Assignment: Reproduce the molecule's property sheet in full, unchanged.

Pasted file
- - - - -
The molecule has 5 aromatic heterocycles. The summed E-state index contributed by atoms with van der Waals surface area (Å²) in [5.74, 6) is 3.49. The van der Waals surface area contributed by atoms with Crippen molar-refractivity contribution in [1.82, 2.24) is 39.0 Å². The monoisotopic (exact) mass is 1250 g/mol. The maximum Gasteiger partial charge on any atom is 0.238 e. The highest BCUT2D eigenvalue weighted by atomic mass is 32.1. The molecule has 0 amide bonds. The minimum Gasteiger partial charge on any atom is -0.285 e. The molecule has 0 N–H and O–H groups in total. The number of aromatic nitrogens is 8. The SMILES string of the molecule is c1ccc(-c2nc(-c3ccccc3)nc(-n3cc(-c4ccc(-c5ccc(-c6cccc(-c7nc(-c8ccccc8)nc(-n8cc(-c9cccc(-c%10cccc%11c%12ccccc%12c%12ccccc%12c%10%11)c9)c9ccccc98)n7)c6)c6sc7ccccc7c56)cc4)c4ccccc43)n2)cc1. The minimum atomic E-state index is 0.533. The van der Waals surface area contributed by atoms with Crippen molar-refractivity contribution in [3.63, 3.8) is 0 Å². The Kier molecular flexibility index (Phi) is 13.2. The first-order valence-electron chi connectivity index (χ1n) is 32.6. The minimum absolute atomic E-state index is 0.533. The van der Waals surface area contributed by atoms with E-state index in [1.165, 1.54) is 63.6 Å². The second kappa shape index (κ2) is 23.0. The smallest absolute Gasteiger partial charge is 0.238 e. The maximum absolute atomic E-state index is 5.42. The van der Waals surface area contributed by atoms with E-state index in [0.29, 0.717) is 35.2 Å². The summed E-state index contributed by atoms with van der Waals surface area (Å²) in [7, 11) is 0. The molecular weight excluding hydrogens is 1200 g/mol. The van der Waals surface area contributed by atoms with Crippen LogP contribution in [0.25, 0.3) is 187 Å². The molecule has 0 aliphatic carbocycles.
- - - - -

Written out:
The molecule has 5 aromatic heterocycles. The summed E-state index contributed by atoms with van der Waals surface area (Å²) in [5.74, 6) is 3.49. The van der Waals surface area contributed by atoms with Crippen molar-refractivity contribution in [1.82, 2.24) is 39.0 Å². The monoisotopic (exact) mass is 1250 g/mol. The maximum Gasteiger partial charge on any atom is 0.238 e. The highest BCUT2D eigenvalue weighted by atomic mass is 32.1. The molecule has 0 amide bonds. The minimum Gasteiger partial charge on any atom is -0.285 e. The molecule has 0 N–H and O–H groups in total. The number of aromatic nitrogens is 8. The SMILES string of the molecule is c1ccc(-c2nc(-c3ccccc3)nc(-n3cc(-c4ccc(-c5ccc(-c6cccc(-c7nc(-c8ccccc8)nc(-n8cc(-c9cccc(-c%10cccc%11c%12ccccc%12c%12ccccc%12c%10%11)c9)c9ccccc98)n7)c6)c6sc7ccccc7c56)cc4)c4ccccc43)n2)cc1. The minimum atomic E-state index is 0.533. The van der Waals surface area contributed by atoms with Crippen molar-refractivity contribution in [3.63, 3.8) is 0 Å². The Kier molecular flexibility index (Phi) is 13.2. The first-order valence-electron chi connectivity index (χ1n) is 32.6. The minimum absolute atomic E-state index is 0.533. The van der Waals surface area contributed by atoms with E-state index in [1.165, 1.54) is 63.6 Å². The second kappa shape index (κ2) is 23.0. The smallest absolute Gasteiger partial charge is 0.238 e. The maximum absolute atomic E-state index is 5.42. The van der Waals surface area contributed by atoms with E-state index in [0.29, 0.717) is 35.2 Å². The summed E-state index contributed by atoms with van der Waals surface area (Å²) in [7, 11) is 0. The molecular weight excluding hydrogens is 1200 g/mol. The van der Waals surface area contributed by atoms with Crippen LogP contribution in [0.25, 0.3) is 187 Å². The molecule has 0 aliphatic carbocycles.